The Urban Dictionary defines “glasshole” as “a person who constantly talks to their Google Glass, ignoring the outside world” or “someone who has early access or is in possession of Google Glasses, and flaunts them around like a jerk.” These definitions are spot-on. I hope all of us who are parents are raising our kids in the right way, ensuring we don’t raise a generation of glassholes.
As new technology goes mainstream, etiquette rules have to be updated to protect society from being taken over by the machines. I would argue the last 10 years have created more technology requiring new etiquette updates than any previous hundred-year window, with Google Glass simply being the most recent addition. Previously, there were cellphones -- and, most recently, wearable tech like FitBit and Nike FuelBand, both of which are at least unobtrusive and more indicative of a person’s geekiness about themselves.
Cell phones, at least, can be put down. You can always demand someone put their phones away, but we’re headed toward a world where smart watches and integrated eyewear can’t be set aside -- and soon enough may become close to invisible. Google Glass today is far different than it will be in five years, when it will likely resemble something more like a heads-up dashboard display inside regular old glasses. That will make etiquette even more important, because those of us on the other side of the tech will still want to live our lives freely.
How comfortable will you be going out on dates knowing your every move might be recorded? How relaxed will you be sitting at a bar with your friends, knowing that potentially every dumb thing you say or do (and trust me -- you say dumb things all the time at a bar) could be broadcast on the Web for your relatives or co-workers to see?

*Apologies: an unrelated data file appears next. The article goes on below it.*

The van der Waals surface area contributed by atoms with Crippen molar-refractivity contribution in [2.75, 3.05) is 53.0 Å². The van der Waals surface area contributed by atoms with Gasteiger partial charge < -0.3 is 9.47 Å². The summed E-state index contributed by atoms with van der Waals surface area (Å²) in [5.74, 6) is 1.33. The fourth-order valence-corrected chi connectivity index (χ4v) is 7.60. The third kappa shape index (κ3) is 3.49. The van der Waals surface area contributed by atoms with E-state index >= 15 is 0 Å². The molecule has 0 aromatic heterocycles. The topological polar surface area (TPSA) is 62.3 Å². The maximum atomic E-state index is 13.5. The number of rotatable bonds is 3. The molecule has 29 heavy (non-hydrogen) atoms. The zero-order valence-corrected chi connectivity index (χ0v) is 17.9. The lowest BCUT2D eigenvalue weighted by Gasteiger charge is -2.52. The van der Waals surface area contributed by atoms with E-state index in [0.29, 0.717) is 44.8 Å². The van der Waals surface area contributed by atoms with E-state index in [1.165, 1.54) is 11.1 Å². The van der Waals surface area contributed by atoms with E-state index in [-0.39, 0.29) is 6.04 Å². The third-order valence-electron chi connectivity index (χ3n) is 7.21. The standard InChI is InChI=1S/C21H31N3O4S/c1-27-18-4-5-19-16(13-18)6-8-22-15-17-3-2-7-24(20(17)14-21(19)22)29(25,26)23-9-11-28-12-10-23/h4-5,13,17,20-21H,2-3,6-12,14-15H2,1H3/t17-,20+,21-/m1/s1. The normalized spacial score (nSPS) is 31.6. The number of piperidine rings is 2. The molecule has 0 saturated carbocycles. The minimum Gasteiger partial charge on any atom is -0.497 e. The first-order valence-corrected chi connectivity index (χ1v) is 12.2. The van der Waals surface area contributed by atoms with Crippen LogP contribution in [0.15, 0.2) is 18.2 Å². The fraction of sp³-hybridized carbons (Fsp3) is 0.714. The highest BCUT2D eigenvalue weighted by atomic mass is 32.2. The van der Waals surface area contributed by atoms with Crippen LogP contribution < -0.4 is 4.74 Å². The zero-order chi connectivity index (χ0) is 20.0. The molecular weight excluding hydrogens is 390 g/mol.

Without rules, the world could quickly become a conservative, risk-free environment -- and where’s the fun in that? How do you expect your kids to grow into mature, responsible adults if they aren’t allowed to make a mistake sometimes? Part of growing up is being allowed to make mistakes -- so you learn what not to do in the future -- and knowing those mistakes won’t haunt you for the rest of your life.
My sons are going to grow up in a world where everyone is obsessed with promoting themselves to every other person who’ll listen. While I know my wife and I will instill values into them, they still have to be trusted to make a mistake once in a while without those mistakes being broadcast for the world, or etched in some permanent digital history. Remember high school and the threat of your “permanent record” being sullied? Our teachers kept telling us the mistakes we made now would follow us to college and beyond. What a load of BS! Thankfully, we were allowed to make mistakes that were not caught on camera all the time.
Google Glass and other wearable connected tech are changing how we live our lives, and etiquette rules need to be written, shared and enforced. Users of new technology need to understand the guidelines within which this tech can be used, and the rest of the world around them needs to be empowered to opt out, or at least be aware. Our industry itself allows consumers to opt out of targeted ads and interactions, so why can’t it be the same for the rest of the world?
Who is going to take the lead here? Will Google create an “Average Joe Bill of Rights” that all Google Glass owners must sign before they leave the store or don their tech shades? Will these rules force users to make sure they won’t use Glass in any environment that is supposed to be private?
I hope we see something like a Bill of Rights, which will go a long way toward making sure our kids grow up in a world where they can make a mistake from time to time and learn from the errors of their ways. That is a future I wish for my boys as they grow and become young men. Don’t you want the same for your kids?